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The problem with being ‘competitive’

28/08/2013

Organisational wisdom tells us that businesses and charities alike have to be ‘competitive’ to survive.  But what does that mean exactly?

If you ask a business it means making sure everything from pricing to product or service delivery is done to a high standard that attracts customers.  Let’s be honest though; in an increasingly commoditised world market place the reality is perhaps closer to doing things to a minimum standard that doesn’t encourage your customers to look elsewhere.  Being ‘competitive’ is more like an organisation’s ticket to the game and once there, they have to find other ways of encouraging customers to choose them specifically.

I know that there will be exceptions to this rule (there always are) but this is increasingly the case for the majority of the things us ordinary folks spend Winning the racethe majority of our hard-earned on.  Supermarkets for food, energy prices, fuel – don’t get me started on pump prices – financial services like mortgages, rent.  These are all allegedly ‘competitive’ markets but I don’t see much joy involved in the purchase process or positive customer feeling towards the organisations concerned.

Is the same view of competitiveness becoming more apparent for charities?  There is some evidence to suggest it is:

  • Repeated headlines about CEO salaries
  • Publishing ‘pennies in the pound’ going towards the cause as a selling point for charities
  • Customers haggling over the cheapest items in charity shops
  • FRSB membership used the same way ISO and IIP logos are smattered all over websites and literature
  • Grant and other funders setting blanket (often spurious) criteria for applications such as minimum levels of public liability cover or number of employees and income levels.

I’m sure it can’t be just me but I like to support causes based on what they mean to me personally.  Perhaps the ideal engagement is emotional with a cause first, and then more rational with a particular charity involved with that cause?  In which case, perhaps the points above are important but they certainly don’t tell or sell the whole story of why we should support a particular charity over another.  We need to find ways of being emotionally competitive too.

Unfortunately all charities are competing for a share of increasingly limited disposable income, at a corporate and individual level.  However, I suspect that the primary trigger for attracting donors is still a personal (and therefore emotional) connection.  Jeff Brooks talks about how the heart is a powerful fundraising tool and I totally agree.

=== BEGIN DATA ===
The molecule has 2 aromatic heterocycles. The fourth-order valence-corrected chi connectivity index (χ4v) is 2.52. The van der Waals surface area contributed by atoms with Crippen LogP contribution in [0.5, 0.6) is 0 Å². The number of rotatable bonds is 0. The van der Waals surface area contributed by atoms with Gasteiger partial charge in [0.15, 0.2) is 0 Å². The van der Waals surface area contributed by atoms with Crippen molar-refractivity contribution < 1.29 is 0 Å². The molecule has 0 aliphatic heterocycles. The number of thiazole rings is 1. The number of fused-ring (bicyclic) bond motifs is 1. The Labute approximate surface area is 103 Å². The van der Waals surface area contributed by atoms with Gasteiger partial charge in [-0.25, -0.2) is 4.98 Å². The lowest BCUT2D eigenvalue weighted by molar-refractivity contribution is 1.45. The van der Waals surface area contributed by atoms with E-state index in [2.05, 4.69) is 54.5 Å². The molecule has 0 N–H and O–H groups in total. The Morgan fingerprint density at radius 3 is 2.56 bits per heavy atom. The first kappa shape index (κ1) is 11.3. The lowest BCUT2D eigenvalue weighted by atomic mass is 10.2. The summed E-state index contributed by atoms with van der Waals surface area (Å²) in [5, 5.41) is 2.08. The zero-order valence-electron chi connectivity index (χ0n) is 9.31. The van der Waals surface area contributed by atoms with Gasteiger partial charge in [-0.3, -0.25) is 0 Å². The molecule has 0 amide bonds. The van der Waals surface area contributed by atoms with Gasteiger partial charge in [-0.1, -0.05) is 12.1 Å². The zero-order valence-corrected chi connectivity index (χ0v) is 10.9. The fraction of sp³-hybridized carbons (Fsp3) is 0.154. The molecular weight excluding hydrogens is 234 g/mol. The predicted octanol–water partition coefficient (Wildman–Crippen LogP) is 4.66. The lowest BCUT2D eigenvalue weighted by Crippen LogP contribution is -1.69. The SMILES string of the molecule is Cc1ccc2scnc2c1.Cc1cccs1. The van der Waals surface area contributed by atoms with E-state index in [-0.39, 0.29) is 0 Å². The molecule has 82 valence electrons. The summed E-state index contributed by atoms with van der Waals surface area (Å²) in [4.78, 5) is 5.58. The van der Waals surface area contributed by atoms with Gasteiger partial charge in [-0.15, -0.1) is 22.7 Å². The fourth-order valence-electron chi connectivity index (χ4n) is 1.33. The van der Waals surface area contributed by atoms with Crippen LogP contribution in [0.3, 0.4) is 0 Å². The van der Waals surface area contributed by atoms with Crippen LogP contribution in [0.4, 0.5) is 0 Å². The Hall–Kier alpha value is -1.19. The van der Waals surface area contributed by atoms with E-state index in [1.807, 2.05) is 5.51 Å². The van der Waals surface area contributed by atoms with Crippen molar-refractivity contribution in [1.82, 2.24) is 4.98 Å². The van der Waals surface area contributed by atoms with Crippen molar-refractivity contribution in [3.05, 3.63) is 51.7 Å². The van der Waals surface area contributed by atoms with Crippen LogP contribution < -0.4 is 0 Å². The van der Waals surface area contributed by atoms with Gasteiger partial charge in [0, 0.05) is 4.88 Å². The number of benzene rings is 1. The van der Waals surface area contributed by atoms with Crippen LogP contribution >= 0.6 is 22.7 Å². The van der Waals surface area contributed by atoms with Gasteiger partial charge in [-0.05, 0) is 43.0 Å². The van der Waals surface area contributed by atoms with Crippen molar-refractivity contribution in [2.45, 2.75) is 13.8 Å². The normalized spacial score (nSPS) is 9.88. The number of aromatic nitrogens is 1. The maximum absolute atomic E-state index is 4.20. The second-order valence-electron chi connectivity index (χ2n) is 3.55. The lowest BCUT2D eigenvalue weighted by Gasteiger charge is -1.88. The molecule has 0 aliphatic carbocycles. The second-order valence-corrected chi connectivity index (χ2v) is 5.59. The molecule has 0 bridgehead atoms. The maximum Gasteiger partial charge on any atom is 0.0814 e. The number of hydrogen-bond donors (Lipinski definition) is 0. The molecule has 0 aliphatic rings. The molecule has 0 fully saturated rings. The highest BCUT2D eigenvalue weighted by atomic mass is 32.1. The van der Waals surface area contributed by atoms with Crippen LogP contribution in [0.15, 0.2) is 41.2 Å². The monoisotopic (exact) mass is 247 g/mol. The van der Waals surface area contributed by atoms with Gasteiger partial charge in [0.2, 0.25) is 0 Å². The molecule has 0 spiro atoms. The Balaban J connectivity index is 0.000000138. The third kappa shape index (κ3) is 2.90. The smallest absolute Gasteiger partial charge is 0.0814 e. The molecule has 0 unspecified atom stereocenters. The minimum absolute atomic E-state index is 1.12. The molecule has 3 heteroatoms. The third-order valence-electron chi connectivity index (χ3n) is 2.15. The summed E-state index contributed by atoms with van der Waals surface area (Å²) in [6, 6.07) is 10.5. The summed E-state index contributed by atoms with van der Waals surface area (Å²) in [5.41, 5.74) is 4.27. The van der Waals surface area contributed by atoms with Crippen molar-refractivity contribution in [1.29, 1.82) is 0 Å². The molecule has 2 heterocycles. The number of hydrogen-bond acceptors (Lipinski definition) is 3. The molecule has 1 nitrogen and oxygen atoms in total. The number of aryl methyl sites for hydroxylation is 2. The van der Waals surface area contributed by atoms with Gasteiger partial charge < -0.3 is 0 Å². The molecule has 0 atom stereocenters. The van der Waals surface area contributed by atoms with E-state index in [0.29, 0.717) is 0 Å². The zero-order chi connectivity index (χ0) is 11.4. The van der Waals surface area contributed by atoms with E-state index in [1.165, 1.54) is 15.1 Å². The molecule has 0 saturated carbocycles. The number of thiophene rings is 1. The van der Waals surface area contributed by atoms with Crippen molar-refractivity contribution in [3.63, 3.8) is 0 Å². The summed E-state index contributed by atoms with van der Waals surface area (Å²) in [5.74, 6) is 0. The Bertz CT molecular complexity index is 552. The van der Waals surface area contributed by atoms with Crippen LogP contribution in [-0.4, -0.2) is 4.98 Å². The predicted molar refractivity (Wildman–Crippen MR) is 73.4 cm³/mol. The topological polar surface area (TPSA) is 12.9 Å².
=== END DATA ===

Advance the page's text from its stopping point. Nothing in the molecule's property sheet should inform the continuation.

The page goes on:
But it needs to be used in the right way to overcome the negative-competitiveness the points above suggest.  I want to see charities communicating about the good they do, the progress they help people to make and engaging supporters emotionally along the way.  Once an audience is hooked emotionally, the rational aspects of a message can be introduced positively as reasons supporters can trust that charity to effectively turn donations into more of those awesome outcomes.  A charity can focus on being the best (or at least awesome) at what it does in terms of outcomes as a key competitive advantage.

Even corporate donors and partners need to feel this is the case and certainly don’t want to be making CSR decisions based solely on CEO salary headlines.  How else will they be able to mobilise the workforce to get behind fundraising efforts?

As ever, I don’t profess to be an expert economist or business guru so what do you think?  Please share your ideas and put me right if I’m missing the point…

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2 Comments leave one →
  1. 05/04/2014 5:25 pm

    In my experience, working both in the charity sector (briefly) and research-led higher education sector, two things are key – the impact (sharpen your impact strategy to sharpen your funding strategy) and how well the charity (or research-led university) manages its (scarce) resources.

    Do charities (or research-led universities) operate in competitive markets? Arguably, yes in attractive great talent to work for them.

    Is the market charities operate in competitive? In meeting mass needs,and having an effective solution (being first and best), arguably, it is competitive. In choosing the markets the charity wants to operate in, maybe – what actually stops a charity choosing to be innovative and meet needs in entirely innovative ways – a lack of money, a lack of passion, or a lack of design skills? .

    Finally, do charities compete for a fixed and finite amount of donor income? The answer may be to ask another question – is the amount of donor passion and interest in helping beneficiaries fixed and finite? If not, ,then the key question then becomes; how can charities (or research-led universities) access more of that funder passion and translate it into funding commitment?

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